First thing I learned was how to make people feel something. In the beginning, I'd received certain responses from my writing but none of them were good enough. I could tell my readers were being emotionally moved in some way however, but then again, I could've just been misinterpreting. So I said screw it, I want to learn how to make people cry. I figured it was the one emotion that could not be mistaken. So I practiced and practiced and practiced, read and read and read. I used my girlfriend at the time as my "lab rat" (lol. crude term but you get the jist) Then one day, it just happened. I sat her down. Cooked dinner and waited until she showered--gave her the script and waited. After about ten minutes I saw tears in her eyes and from that point I knew. Thinking to myself, "I got it!". My thinking was that if I can make you weep when I wanted (Desired Effect) I can make you feel anything I wanted. So far, it remains true. As I've pounded on my craft through the years, I've begun to see the movie play out as if I were an audience member in my head and now. it's learning the more advanced techniques that help to tell the story in script form and trusting the process.

Tamario "Marty" Dixon

See Lo (Great name by the way) its not about using people for inspiration for a scene. In truth, when youre creating characters, those characters are derived from many people, not excluding yourself. And I never invest in inspiration. It' so fleeting and temporary that it has become utterly useless in my experience. I just sit down and go to work, regardless of how I feel or what else may be going on. Been that way for a while now. I'm not even sure but, I never deal with writer's block either and I'm not sure if that has anything to do with not investing in inspiration or not, but it helps me to meet deadlines and deliver on time. As the saying goes, "if it ain't broke, wait until someone else breaks it so you can blame them...", er, something like that. ;)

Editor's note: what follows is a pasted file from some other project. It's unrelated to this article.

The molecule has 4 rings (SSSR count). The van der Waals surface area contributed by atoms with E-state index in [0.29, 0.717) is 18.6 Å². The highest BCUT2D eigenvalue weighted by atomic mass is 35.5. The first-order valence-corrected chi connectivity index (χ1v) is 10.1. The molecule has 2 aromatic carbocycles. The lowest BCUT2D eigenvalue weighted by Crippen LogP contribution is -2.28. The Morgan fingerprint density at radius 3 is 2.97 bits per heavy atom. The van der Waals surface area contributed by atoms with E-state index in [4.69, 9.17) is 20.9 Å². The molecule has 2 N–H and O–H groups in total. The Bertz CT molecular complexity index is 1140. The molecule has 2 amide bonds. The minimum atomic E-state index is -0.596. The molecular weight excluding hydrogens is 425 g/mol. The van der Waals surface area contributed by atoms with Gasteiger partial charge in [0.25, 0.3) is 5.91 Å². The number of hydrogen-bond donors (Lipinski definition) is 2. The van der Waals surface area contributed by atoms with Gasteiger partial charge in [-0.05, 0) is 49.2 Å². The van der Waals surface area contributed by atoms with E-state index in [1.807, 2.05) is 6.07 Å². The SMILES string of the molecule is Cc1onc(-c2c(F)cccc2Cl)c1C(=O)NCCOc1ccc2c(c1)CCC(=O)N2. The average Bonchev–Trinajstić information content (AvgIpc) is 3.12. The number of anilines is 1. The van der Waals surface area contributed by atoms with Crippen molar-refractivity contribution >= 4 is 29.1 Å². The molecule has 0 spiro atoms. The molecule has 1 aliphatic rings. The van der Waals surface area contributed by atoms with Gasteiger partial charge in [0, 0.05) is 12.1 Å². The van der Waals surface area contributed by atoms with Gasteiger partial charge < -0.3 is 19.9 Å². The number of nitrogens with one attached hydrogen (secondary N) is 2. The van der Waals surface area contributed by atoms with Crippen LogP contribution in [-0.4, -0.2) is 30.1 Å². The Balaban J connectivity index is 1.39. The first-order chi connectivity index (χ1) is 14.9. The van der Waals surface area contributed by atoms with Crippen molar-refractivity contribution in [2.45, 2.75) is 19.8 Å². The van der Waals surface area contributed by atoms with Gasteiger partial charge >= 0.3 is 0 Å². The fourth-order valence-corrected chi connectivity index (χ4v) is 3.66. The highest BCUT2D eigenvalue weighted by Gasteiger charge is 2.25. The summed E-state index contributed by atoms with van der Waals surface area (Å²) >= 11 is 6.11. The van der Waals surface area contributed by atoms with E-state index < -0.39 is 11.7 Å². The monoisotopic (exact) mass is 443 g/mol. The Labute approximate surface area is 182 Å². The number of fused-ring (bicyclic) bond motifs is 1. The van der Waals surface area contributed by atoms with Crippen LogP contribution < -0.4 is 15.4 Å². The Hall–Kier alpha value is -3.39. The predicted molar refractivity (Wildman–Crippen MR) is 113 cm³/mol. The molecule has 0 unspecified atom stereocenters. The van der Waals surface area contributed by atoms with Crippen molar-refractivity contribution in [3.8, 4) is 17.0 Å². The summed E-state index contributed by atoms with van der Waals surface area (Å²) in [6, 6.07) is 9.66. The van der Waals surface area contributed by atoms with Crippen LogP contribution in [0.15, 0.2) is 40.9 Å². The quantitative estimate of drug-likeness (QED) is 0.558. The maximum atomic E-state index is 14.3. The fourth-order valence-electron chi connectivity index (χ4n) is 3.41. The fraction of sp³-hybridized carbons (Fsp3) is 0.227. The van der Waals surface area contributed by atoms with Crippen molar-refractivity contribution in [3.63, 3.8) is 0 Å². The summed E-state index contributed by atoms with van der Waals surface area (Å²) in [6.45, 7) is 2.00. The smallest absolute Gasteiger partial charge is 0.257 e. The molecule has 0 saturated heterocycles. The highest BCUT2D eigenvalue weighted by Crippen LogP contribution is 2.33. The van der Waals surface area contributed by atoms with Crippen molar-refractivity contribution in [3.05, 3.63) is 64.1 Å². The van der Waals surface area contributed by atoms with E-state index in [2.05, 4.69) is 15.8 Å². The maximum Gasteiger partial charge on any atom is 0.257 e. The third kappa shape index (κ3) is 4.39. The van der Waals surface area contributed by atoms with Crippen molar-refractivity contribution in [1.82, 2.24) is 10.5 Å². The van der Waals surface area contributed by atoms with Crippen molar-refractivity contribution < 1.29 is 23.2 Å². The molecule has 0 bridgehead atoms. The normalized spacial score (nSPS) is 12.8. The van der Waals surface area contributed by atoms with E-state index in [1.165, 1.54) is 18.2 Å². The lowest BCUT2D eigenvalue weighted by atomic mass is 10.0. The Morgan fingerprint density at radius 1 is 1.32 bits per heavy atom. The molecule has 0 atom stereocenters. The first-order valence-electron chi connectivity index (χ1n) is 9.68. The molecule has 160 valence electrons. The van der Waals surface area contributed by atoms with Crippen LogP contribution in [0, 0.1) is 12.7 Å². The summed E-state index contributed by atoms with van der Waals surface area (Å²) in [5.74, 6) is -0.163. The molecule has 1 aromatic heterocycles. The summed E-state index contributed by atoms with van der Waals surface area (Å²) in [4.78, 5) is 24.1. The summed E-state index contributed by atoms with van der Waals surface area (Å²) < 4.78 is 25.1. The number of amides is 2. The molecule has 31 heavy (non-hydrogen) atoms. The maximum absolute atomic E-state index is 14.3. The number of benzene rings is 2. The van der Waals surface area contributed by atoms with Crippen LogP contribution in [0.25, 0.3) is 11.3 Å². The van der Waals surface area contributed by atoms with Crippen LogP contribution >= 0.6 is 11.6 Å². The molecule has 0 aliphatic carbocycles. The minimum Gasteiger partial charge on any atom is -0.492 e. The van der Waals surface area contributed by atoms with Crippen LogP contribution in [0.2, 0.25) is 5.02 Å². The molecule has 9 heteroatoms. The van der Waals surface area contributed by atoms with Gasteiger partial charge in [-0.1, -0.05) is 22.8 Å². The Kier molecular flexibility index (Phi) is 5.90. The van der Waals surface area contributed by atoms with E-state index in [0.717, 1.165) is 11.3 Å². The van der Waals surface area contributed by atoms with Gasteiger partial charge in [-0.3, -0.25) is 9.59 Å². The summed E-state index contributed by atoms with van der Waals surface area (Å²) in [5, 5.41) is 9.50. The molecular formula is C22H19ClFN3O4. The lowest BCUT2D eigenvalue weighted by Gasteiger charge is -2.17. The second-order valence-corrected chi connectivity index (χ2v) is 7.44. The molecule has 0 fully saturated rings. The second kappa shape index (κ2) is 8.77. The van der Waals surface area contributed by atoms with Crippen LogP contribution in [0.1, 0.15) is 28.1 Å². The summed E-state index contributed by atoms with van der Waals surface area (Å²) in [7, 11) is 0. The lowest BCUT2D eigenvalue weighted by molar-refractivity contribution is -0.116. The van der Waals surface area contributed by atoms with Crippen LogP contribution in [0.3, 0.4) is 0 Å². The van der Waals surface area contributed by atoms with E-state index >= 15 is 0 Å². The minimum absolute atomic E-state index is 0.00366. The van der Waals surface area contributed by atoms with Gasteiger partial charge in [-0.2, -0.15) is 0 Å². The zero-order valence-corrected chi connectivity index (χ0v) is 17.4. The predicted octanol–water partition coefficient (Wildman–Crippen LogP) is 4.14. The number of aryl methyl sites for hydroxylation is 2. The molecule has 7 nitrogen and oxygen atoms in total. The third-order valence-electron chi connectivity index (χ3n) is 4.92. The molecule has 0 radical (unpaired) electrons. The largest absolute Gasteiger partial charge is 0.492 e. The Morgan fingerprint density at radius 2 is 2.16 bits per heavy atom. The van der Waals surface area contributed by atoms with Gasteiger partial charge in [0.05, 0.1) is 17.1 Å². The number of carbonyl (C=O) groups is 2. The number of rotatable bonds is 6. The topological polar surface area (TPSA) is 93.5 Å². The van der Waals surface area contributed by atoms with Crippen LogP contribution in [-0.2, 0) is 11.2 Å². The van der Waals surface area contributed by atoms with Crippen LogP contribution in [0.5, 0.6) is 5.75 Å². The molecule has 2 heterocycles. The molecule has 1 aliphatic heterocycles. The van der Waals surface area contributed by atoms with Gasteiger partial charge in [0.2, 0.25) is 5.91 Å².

James Kicklighter

I think it is important to visualize. But when it comes to production, if the thing you visualized has been interpreted differently by the director, don't hold onto it. The same thing applies for temp music, actors, etc. Let those images guide you through your writing, but be willing to let that vision evolve as production occurs. Best wishes!

Regina Lee

CJ, needless to say, you and I are on the same page. Thanks for the follow-up post!

Phillip Bastien

Previsualization is part of my writing process. My outlines for my stories are often heavily annotated sketchbooks and Photoshop files that basically draw out the entire plot of the film in storyboard form (which accounts for camera angles, lighting etc) and designs so that I can better describe it in my action lines. I've included an example of the storyboards below. Normally I understand that this may seem appear like an excruciatingly slow process, but I am actually quite fast in generating these boards so this works for me.

Michael Eric Ross

You are not alone. Often before I commit anything to the page, I pre-see the whole movie, especially the beginning and the ending. Nothing beats a thorough outline before you formally begin. But for me, visualization of the whole movie -- right down to the dialogue sometimes -- is a big help. That and jotting ideas down in numerous notebooks and journals (Moleskins are great for this). End of the day, whatever gets the idea out of your head onto the page is fair game, but there's nothing for the page, the screen or anything else without a thorough imagining. Someone said a journey of 1000 miles starts with a single step. For us, that step begins with the movie in our minds.

Aray Brown

YES

Calvin Bender

Well said, Michael!

Alan Knittel

Vitale see my post in Screenwriting this weekend. YES, like Michael I USE PREVIZ extensively before I write scenes that have some logistics. This helps me see on my screen what I see in my head MUCH MORE CLEARLY.

William Martell